Ultimately, we want to generate high returns (double-digit annualized) while sleeping well at night. To do that, we hope to find stocks that are priced modestly compared to the earnings (free cash flow) growth power that the underlying company possesses. How do we measure this earnings growth power?
Well, revenue needs to grow but it needs to be believable; and there needs to be significant operating leverage in the portfolio. Operating leverage means that much of that incremental revenue growth will trickle down to free cash flow. So, free cash flow growth should outpace revenue growth. This is the scenario we need to believe if we invest in a company.
All this is built upon the principles of Expectations Investing. We found a simple, numerical way to answer the question: “what do we need to believe to buy this stock?” and “is it believable?” We just reverse-engineered the process. Our Watch List streamlines our search for investment ideas. It’s a numerical filter. The real work begins when we start digging into the subjective reasons why an “implied revenue growth rate” is believable or not.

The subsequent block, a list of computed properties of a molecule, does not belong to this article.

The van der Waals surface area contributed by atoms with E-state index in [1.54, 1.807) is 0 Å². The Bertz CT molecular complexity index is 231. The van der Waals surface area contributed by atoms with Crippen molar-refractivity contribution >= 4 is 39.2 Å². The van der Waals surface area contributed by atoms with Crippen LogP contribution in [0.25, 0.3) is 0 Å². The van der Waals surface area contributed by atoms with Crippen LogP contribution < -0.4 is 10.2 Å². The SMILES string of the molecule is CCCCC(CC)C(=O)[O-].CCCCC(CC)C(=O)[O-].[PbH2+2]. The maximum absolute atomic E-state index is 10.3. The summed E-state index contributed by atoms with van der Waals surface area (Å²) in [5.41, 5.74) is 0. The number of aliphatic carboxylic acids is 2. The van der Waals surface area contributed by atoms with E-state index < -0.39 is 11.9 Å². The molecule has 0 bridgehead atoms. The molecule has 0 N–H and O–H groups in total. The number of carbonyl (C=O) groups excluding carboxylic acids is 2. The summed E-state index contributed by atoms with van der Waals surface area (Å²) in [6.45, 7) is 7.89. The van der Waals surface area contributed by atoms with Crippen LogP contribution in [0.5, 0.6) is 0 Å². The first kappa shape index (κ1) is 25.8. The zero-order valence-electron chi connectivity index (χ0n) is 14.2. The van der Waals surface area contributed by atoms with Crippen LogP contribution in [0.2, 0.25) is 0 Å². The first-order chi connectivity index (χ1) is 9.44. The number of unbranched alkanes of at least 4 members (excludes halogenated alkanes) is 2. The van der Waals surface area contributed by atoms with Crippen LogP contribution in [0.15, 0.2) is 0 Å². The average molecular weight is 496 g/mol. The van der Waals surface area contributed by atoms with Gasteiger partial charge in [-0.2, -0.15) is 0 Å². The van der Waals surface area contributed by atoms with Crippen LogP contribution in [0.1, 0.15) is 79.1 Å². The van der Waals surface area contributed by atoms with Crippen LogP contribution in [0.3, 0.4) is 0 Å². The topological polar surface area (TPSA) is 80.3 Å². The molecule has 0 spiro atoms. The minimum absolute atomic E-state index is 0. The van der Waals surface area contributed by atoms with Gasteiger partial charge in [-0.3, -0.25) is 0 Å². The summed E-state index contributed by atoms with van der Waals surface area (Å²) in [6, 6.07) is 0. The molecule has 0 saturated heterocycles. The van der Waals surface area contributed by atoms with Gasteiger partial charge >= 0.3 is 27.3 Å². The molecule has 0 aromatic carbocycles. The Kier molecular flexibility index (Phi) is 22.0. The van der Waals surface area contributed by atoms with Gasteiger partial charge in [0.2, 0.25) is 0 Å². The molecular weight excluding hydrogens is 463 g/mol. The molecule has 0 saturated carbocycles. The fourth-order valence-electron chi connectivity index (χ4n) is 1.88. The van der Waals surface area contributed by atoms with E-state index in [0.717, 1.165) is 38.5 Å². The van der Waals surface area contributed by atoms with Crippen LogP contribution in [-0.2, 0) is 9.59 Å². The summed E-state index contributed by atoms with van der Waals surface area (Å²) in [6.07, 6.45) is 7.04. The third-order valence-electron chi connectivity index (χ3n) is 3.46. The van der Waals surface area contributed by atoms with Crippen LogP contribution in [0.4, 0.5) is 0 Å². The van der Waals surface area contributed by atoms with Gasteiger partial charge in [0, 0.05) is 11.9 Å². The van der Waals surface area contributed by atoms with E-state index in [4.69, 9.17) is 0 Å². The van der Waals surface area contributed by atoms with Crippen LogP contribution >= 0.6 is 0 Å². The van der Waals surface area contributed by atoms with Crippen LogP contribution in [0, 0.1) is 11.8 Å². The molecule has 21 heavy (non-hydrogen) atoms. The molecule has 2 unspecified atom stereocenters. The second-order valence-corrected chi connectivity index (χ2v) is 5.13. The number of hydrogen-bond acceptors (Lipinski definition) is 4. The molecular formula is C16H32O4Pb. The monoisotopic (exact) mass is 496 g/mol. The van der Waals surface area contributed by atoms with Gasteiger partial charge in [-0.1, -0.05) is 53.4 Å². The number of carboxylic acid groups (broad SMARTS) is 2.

There is a subtle underlying concept embedded in our Watch List. Our Watch List results are relative – meaning that stocks/companies are rated High or Low depending on the rest of the universe. Until yesterday, our final Investability Scores were rated on a scale – stocks in the top 25th percentile were rated as “High” investability. Stocks in the top 50th percentile (up to 25th) were rated “OK”. Everything else was rated “Low”. This was our brand of “relative value analysis”. The implicit assumptions behind this approach are:
- It’s always a good idea to find the BEST deals available, regardless of the market environment because…
- …it’s always sunny somewhere – good deals can be found somewhere in any market environment.
But when someone asks us the question, “are stocks overpriced?”, a purely relative method doesn’t work. To answer that question, we need some absolute parameters.
Lines in the Sand
Let’s put some absolute markers down to help us in our quest. As a reminder, we rate our investment universe (our Watch List) based on 2 attributes: Believability and Scalability.